Taken a step further, optical inspection data can be used to track quality throughout the process. Manufacturers are implementing bar- and device-level serialization so that inspection data can be tied to particular parts and tracked. Automated inspection stations, using the same software and protocols, are being employed at all inspection steps, allowing data to be correlated from wafer to bar to die levels. In this manner, early part conditions can be correlated with final performance, such that realistic, cost-appropriate process controls can be established.

Increasing yield

Manual handling of parts is widely recognized as a prime source of yield loss. To address the problem, manufacturers have focused on automating labor-intensive inspection and handling operations. Pick and place automation is being implemented to stack bars into deposition jigs prior to AR coating, to unstack after this step, and to handle individual bars and dies prior to final inspection.

By incorporating optical-inspection data, this same equipment can be used to sort serialized bars or dies, removing defective parts automatically and improving throughput at subsequent processes. This arrangement also helps ensure data integrity by automatically tying all data to the appropriate dies, without the need for manual tracking. Further throughput gains are being sought by combining automated inspections. Through innovative tooling, bar-level inspection of the epi (waveguide) and facet surfaces can be accomplished at a single optical inspection station.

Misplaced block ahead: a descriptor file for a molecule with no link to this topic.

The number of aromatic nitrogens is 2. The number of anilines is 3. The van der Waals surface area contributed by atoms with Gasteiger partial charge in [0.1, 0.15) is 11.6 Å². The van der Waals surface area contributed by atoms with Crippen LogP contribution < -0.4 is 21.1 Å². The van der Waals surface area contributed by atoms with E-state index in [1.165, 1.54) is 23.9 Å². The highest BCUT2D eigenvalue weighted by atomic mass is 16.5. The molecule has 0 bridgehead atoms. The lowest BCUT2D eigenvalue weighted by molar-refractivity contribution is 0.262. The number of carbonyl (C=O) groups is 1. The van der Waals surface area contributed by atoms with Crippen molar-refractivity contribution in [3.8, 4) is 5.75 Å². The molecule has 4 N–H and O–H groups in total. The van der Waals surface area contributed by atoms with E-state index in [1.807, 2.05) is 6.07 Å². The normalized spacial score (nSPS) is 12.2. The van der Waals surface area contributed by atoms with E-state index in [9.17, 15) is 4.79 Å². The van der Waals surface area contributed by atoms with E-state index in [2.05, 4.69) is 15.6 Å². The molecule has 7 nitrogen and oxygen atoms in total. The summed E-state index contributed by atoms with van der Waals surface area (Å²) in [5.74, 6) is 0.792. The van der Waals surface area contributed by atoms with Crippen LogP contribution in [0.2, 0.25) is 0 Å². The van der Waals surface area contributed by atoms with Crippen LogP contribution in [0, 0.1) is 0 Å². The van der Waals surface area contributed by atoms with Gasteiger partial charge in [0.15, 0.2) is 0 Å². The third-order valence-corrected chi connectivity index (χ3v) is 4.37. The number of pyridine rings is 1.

With process equipment, automation, and metrology equipment unified by data, the next logical step will be to combine the physical equipment into functional stations. Active device manufacturers have already begun to employ cluster tools that complete multiple deposition and etch operations without breaking vacuum. Process developers will also likely begin to deploy in situ metrology and integrated automation as well. Because component manufacturers face a wide range of structures, materials, and equipment platforms, developers may find that "islands of automation" prove more effective than the "automated fab" goals of the more standardized semiconductor industry.

Standards, and standards-generating bodies, will need to be developed for component manufacturing as well. The difficulties here are compounded by the disparity and large quantity of optical devices being rapidly developed. The onus will rest, in part, on metrology manufacturers, to provide guidance and leadership for inspection standards and data-handling protocols.

About the Author

Mike Zecchino | Technical Communications, 4D Technology

Mike Zecchino is in technical communications at 4D Technology, Tucson, AZ.